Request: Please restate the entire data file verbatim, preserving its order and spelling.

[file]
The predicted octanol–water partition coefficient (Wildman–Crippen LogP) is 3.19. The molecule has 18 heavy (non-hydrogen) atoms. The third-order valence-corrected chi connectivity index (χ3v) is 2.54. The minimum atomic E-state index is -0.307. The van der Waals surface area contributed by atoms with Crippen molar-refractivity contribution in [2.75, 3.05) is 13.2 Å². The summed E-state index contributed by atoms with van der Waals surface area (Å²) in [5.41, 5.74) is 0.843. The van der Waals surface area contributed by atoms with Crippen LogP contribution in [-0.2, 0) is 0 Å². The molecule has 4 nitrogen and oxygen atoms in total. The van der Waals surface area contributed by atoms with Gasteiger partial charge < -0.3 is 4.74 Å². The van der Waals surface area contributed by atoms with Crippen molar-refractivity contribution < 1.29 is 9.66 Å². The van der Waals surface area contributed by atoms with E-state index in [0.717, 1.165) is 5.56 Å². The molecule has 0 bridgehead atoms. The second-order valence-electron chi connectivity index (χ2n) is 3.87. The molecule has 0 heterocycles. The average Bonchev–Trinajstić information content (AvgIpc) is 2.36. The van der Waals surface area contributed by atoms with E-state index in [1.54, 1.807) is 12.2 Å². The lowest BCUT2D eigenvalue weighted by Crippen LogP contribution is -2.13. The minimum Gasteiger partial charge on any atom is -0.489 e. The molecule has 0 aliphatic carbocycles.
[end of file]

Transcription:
The predicted octanol–water partition coefficient (Wildman–Crippen LogP) is 3.19. The molecule has 18 heavy (non-hydrogen) atoms. The third-order valence-corrected chi connectivity index (χ3v) is 2.54. The minimum atomic E-state index is -0.307. The van der Waals surface area contributed by atoms with Crippen molar-refractivity contribution in [2.75, 3.05) is 13.2 Å². The summed E-state index contributed by atoms with van der Waals surface area (Å²) in [5.41, 5.74) is 0.843. The van der Waals surface area contributed by atoms with Crippen LogP contribution in [-0.2, 0) is 0 Å². The molecule has 4 nitrogen and oxygen atoms in total. The van der Waals surface area contributed by atoms with Gasteiger partial charge < -0.3 is 4.74 Å². The van der Waals surface area contributed by atoms with Crippen molar-refractivity contribution < 1.29 is 9.66 Å². The van der Waals surface area contributed by atoms with E-state index in [0.717, 1.165) is 5.56 Å². The molecule has 0 bridgehead atoms. The second-order valence-electron chi connectivity index (χ2n) is 3.87. The molecule has 0 heterocycles. The average Bonchev–Trinajstić information content (AvgIpc) is 2.36. The van der Waals surface area contributed by atoms with E-state index in [1.54, 1.807) is 12.2 Å². The lowest BCUT2D eigenvalue weighted by Crippen LogP contribution is -2.13. The minimum Gasteiger partial charge on any atom is -0.489 e. The molecule has 0 aliphatic carbocycles.